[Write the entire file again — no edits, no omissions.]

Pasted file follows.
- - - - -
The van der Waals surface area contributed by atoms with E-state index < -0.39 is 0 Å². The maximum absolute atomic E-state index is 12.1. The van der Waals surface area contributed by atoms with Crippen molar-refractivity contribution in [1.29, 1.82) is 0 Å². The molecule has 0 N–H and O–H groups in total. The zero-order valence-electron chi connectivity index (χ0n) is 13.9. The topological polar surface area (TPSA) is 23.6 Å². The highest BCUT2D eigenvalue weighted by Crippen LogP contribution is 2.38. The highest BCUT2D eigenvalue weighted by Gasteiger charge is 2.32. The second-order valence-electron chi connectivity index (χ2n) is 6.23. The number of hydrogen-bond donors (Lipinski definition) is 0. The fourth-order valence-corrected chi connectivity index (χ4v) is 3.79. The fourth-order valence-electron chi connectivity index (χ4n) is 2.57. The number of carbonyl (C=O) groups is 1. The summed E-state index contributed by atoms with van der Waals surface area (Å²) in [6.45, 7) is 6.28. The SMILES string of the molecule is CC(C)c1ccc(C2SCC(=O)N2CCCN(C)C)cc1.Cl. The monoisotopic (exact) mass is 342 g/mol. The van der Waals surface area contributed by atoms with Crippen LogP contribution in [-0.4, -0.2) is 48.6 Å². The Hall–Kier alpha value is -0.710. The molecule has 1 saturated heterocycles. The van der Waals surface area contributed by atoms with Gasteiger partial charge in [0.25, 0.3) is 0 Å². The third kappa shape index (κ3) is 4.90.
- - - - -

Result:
The van der Waals surface area contributed by atoms with E-state index < -0.39 is 0 Å². The maximum absolute atomic E-state index is 12.1. The van der Waals surface area contributed by atoms with Crippen molar-refractivity contribution in [1.29, 1.82) is 0 Å². The molecule has 0 N–H and O–H groups in total. The zero-order valence-electron chi connectivity index (χ0n) is 13.9. The topological polar surface area (TPSA) is 23.6 Å². The highest BCUT2D eigenvalue weighted by Crippen LogP contribution is 2.38. The highest BCUT2D eigenvalue weighted by Gasteiger charge is 2.32. The second-order valence-electron chi connectivity index (χ2n) is 6.23. The number of hydrogen-bond donors (Lipinski definition) is 0. The fourth-order valence-corrected chi connectivity index (χ4v) is 3.79. The fourth-order valence-electron chi connectivity index (χ4n) is 2.57. The number of carbonyl (C=O) groups is 1. The summed E-state index contributed by atoms with van der Waals surface area (Å²) in [6.45, 7) is 6.28. The SMILES string of the molecule is CC(C)c1ccc(C2SCC(=O)N2CCCN(C)C)cc1.Cl. The monoisotopic (exact) mass is 342 g/mol. The van der Waals surface area contributed by atoms with Crippen LogP contribution in [-0.4, -0.2) is 48.6 Å². The Hall–Kier alpha value is -0.710. The molecule has 1 saturated heterocycles. The van der Waals surface area contributed by atoms with Gasteiger partial charge in [0.25, 0.3) is 0 Å². The third kappa shape index (κ3) is 4.90.